Tag Archives: release

Autoptimize 2.1 and first Power-Up released

Yesterday evening I released Autoptimize 2.1 and the first Power-Up to manage critical CSS has been made available as a optional service over at criticalcss.com. This short video explains some of the logic behind the Autoptimize Critical CSS Power-Up:

How to fix render-blocking CSS in WordPress

Watch this video on YouTube.

But let’s not forget about Autoptimize 2.1! The new features include:

  • Autoptimize now appears in the admin-toolbar with an easy view on cache size and the possibility to purge the cache (thanks to Pablo Custo)
  • A “More Optimization”-tab is shown with info about optimization tools- and services.
  • settings-screen now accepts protocol-relative URL for CDN base URL
  • admin GUI updated and responsiveness added
  • If cache size becomes too big, a mail will be sent to the site admin
  • power-users can enable Autoptimize to pre-gzip the autoptimized files with a filter
  • new (smarter) defaults for JS and CSS optimization

Although excluding jQuery from autoptimization by default might seem counter-intuitive, the “smarter” defaults should allow more Autoptimize installs to work out-of-the-box (including on sites run by people who might not be inclined to troubleshoot/ reconfigure Autoptimize in the first place).

And thanks to the release I now have a better idea of the number of active installs (which wordpress.org lists as +100000); 2.1 was downloaded 3239 times yesterday evening and it is listed as running on 1.8% sites. Simple math learns that Autoptimize is currently active on approx. 180000 WordPress websites. Let’s aim for 200K by the end of 2016! :-)

Making Autoptimize faster

One of the big changes in Autoptimize 2.0 (estimated released between Christmas & New Year) is a significant improvement in the minification speed (30% faster should be no exception). As a quick reminder, this is what Autoptimize did until now;

  1. extract code from HTML & remove original references
  2. aggregate all code into one string
  3. check if a minified version of that string exists in cache
  4. if not in cache;
    1. minify that string
    2. store the result in cache
  5. inject reference to cached autoptimized code in HTML

It is the actual minification in step (4) which can slow Autoptimize down (hence the importance of making sure your cached files are reusable). In Autoptimize 2.0 above logic was changed to improve performance;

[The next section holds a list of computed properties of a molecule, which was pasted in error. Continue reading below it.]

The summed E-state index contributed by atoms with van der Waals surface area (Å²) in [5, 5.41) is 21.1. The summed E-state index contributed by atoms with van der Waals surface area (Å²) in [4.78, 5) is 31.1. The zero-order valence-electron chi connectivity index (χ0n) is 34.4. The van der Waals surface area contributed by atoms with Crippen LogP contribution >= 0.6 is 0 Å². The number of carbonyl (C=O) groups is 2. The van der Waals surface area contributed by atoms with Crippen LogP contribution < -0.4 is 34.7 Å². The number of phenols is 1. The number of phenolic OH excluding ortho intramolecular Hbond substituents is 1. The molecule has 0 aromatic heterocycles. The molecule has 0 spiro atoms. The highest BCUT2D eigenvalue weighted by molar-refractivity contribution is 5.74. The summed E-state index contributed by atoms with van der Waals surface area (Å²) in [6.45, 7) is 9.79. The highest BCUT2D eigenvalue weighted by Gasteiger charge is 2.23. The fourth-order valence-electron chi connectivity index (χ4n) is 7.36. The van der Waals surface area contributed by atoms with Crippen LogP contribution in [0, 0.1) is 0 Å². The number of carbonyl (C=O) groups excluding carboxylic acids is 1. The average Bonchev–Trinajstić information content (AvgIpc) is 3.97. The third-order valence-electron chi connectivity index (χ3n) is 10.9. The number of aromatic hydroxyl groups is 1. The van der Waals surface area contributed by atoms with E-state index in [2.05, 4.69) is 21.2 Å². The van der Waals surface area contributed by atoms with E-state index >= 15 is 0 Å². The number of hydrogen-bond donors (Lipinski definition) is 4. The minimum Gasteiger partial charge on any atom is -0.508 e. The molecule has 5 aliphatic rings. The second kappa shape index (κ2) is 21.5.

1. extract code from HTML & remove original references
  2. aggregate all unminified code into one string, but only put a reference to already minified files (*min.css and *min.js)
  3. check if a minified version of that string exists in cache
  4. if not in cache;
    1. minify that string
    2. replace references to minified files with (slightly optimized) contents
    3. store the result in cache
  5. inject reference to cached autoptimized code in HTML

As the to-be-minified string is smaller, the JS- & CSS-minifiers have less code to optimize, indeed speeding up the process significantly. Additionally this also reduces the chances of problems with the re-minification of already minified code (e.g. p. So nothing but advantages, right?

Now this was tested rather thoroughly and all known kinks have been ironed out, but If this “injected minified code late”-approach does not work in your context, you can simply disable it by hooking into the API and setting the autoptimize_filter_js_inject_min_late and/ or autoptimize_filter_css_inject_min_late filters to false (use code snippets rather then adding it to your functions.php);

add_filter('autoptimize_filter_js_inject_min_late','no_late_inject');
add_filter('autoptimize_filter_css_inject_min_late','no_late_inject');
function no_late_inject() {
	return false;
}

Celebrating 300000 Autoptimize downloads with new release

300k-1, that isSo just now Autoptimize passed the 300000 downloads mark (6 months after reaching 200k), which feels huge to me. To celebrate I just pushed out version 1.9.3, which features -as becomes a minor release- small improvements and bugfixes. From the changelog;

  • improvement: more intelligent CDN-replacement logic, thanks Squazz for reporting and testing
  • improvement: allow strings (comments) to be excluded from HTML-optimization when comment removal is active (via API)
  • improvement: changed priority with which AO gets triggered by WordPress, solving JS not being aggregated when NextGen Galleries is active, with great help from msebald
  • improvement: extra JS exclude-strings: gist.github.com, text/html, text/template, wp-slimstat.min.js, _stq, nonce, post_id (the latter two were removed from the default “manual” exclude list on the settings-page and can be removed there if you want)
  • new in API: autoptimize_filter_html_exclude, autoptimize_filter_css_defer, autoptimize_filter_css_inline, autoptimize_filter_base_replace_cdn, autoptimize_filter_js_noptimize, autoptimize_filter_css_noptimize, autoptimize_filter_html_noptimize